Sabha has been developed as an open access print-and-play game. Anyone can download the components of the game from the website, www.playsabha.com, print the different parts of the game and start playing. From the get-go, our objective was to create an engaging information resource that minimises barriers to access as much as possible.

Sabha can be downloaded for free from www.playsabha.com. It can be printed and set up at one’s home, school, office, or any other setting.

Our objective for this game was to also make a substantive contribution towards advancing a participatory model of governance, policy formulation, and democratic civic engagement. Participatory models play a pivotal role in democratic participation and policymaking, underpinning principles of inclusivity, transparency, and accountability within a democracy. These models emphasise the active involvement of citizens and stakeholders in the decision-making processes that affect their lives. The importance of participatory models lies in their ability to strengthen the democratic foundation by fostering a sense of ownership and empowerment among citizens. When people have a direct hand in shaping policies and governance, it leads to better-informed, more responsive, and equitable decisions. This not only enhances the legitimacy of a system that may seem distant from the people it represents but also results in policies that more accurately reflect the diverse needs and aspirations of the population.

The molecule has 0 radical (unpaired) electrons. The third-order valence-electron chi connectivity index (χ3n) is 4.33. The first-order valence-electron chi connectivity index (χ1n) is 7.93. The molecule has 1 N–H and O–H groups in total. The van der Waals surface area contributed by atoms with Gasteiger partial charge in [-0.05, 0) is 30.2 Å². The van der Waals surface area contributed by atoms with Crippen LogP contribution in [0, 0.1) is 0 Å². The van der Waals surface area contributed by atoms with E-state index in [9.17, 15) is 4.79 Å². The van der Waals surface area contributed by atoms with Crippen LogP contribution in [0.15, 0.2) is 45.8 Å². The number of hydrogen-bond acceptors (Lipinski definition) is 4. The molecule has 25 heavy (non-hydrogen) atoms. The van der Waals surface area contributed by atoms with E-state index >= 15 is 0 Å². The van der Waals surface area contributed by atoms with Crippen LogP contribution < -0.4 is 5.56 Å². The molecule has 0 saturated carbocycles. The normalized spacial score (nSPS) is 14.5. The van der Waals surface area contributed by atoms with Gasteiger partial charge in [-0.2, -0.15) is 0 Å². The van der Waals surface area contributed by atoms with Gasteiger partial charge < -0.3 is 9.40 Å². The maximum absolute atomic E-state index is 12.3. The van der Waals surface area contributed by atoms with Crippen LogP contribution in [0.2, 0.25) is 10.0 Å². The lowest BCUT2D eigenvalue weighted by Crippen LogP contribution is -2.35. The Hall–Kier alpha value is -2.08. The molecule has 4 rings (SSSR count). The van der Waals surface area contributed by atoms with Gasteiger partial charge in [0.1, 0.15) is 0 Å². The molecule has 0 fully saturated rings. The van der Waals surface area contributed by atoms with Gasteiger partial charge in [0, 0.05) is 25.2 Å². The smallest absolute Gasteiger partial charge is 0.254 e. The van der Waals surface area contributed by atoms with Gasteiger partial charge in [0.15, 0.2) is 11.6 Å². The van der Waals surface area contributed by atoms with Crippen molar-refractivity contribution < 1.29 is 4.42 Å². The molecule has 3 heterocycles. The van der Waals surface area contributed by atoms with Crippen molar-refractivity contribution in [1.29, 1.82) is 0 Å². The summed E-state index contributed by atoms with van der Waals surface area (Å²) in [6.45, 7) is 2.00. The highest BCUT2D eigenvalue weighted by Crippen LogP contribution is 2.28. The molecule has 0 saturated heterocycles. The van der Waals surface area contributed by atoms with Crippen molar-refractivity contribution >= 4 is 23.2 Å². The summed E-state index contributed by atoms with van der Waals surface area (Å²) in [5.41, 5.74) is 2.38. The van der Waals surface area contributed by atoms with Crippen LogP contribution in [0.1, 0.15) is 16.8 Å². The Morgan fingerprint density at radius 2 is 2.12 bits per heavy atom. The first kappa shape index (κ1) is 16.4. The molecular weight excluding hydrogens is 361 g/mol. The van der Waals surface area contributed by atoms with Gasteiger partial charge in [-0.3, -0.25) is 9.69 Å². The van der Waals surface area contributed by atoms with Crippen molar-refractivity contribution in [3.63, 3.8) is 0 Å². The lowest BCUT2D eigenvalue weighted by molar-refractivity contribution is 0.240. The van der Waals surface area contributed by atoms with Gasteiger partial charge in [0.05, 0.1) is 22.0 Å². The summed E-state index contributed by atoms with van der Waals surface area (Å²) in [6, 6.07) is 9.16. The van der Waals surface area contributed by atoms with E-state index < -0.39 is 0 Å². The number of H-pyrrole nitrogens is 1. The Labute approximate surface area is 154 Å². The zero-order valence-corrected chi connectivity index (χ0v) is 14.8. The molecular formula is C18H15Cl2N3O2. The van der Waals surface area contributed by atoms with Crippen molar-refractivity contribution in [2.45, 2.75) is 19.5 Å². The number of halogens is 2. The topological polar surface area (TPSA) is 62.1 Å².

Sabha has been designed with the objective of promoting discussion, debate, and critical thinking around matters of policy and law as they play out in Parliament.

Our journey through the realm of democracy and Parliament, guided by the innovative power of board games, has led us to discover that the spirit of participation, learning, and engagement is thriving. Games like Sabha have proven to be more than just a pastime, they are dynamic tools that democratise knowledge and empower individuals to grasp the intricacies of their democratic system. By bridging the gap between the hallowed halls of Parliament and the living rooms of everyday citizens, board games like Sabha can play a small but impactful role towards deepening the meaning of representative democracy. So, draw a card, and let the adventure continue as we, as citizens, explore, learn, and innovate our way to a more informed, engaged, and vibrant democracy.


About the author: Saumya Varma is a public policy research and advocacy professional based out of Delhi, India, who has worked in the parliamentary and legislative space for over five years. She is passionate about politics, policy, and innovation to deepen civic engagement with democratic institutions. She holds a master’s degree in public policy from the University of Oxford and a master’s degree in modern Indian history from Jawaharlal Nehru University.